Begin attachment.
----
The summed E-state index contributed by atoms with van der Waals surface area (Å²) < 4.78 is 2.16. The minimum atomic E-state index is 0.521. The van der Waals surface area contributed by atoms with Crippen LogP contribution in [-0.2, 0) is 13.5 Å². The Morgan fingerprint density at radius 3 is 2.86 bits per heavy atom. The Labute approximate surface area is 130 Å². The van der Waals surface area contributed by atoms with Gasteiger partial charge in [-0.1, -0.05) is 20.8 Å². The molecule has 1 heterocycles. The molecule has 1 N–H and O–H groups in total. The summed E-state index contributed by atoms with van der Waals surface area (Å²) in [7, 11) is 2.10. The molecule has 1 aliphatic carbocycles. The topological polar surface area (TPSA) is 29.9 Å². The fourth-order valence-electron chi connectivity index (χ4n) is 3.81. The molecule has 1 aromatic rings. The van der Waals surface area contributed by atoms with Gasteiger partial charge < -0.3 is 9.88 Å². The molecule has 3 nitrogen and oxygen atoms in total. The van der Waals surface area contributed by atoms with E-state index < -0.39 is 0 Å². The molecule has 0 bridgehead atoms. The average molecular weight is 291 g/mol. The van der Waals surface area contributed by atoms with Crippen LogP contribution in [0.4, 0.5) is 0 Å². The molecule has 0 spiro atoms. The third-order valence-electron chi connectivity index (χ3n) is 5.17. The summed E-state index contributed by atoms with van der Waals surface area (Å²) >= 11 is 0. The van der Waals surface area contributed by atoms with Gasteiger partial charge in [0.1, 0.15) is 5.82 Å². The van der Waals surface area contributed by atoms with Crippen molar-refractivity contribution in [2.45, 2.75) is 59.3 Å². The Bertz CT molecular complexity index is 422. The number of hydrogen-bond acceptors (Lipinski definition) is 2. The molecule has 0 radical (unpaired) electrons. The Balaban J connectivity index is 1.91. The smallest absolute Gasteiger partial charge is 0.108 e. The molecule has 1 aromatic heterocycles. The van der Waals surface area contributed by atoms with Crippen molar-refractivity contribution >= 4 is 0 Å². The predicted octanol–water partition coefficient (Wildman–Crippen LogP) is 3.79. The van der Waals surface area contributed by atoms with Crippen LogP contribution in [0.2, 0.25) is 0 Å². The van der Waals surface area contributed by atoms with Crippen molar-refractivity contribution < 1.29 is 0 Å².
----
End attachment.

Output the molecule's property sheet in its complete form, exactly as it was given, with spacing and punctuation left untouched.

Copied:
The summed E-state index contributed by atoms with van der Waals surface area (Å²) < 4.78 is 2.16. The minimum atomic E-state index is 0.521. The van der Waals surface area contributed by atoms with Crippen LogP contribution in [-0.2, 0) is 13.5 Å². The Morgan fingerprint density at radius 3 is 2.86 bits per heavy atom. The Labute approximate surface area is 130 Å². The van der Waals surface area contributed by atoms with Gasteiger partial charge in [-0.1, -0.05) is 20.8 Å². The molecule has 1 heterocycles. The molecule has 1 N–H and O–H groups in total. The summed E-state index contributed by atoms with van der Waals surface area (Å²) in [7, 11) is 2.10. The molecule has 1 aliphatic carbocycles. The topological polar surface area (TPSA) is 29.9 Å². The fourth-order valence-electron chi connectivity index (χ4n) is 3.81. The molecule has 1 aromatic rings. The van der Waals surface area contributed by atoms with Gasteiger partial charge < -0.3 is 9.88 Å². The molecule has 3 nitrogen and oxygen atoms in total. The van der Waals surface area contributed by atoms with E-state index < -0.39 is 0 Å². The molecule has 0 bridgehead atoms. The average molecular weight is 291 g/mol. The van der Waals surface area contributed by atoms with Crippen LogP contribution in [0.4, 0.5) is 0 Å². The molecule has 0 spiro atoms. The third-order valence-electron chi connectivity index (χ3n) is 5.17. The summed E-state index contributed by atoms with van der Waals surface area (Å²) >= 11 is 0. The van der Waals surface area contributed by atoms with Gasteiger partial charge in [0.1, 0.15) is 5.82 Å². The van der Waals surface area contributed by atoms with Crippen molar-refractivity contribution in [2.45, 2.75) is 59.3 Å². The Bertz CT molecular complexity index is 422. The number of hydrogen-bond acceptors (Lipinski definition) is 2. The molecule has 0 radical (unpaired) electrons. The Balaban J connectivity index is 1.91. The smallest absolute Gasteiger partial charge is 0.108 e. The molecule has 1 aromatic heterocycles. The van der Waals surface area contributed by atoms with Crippen molar-refractivity contribution >= 4 is 0 Å². The predicted octanol–water partition coefficient (Wildman–Crippen LogP) is 3.79. The van der Waals surface area contributed by atoms with Crippen LogP contribution in [0.2, 0.25) is 0 Å². The van der Waals surface area contributed by atoms with Crippen molar-refractivity contribution < 1.29 is 0 Å².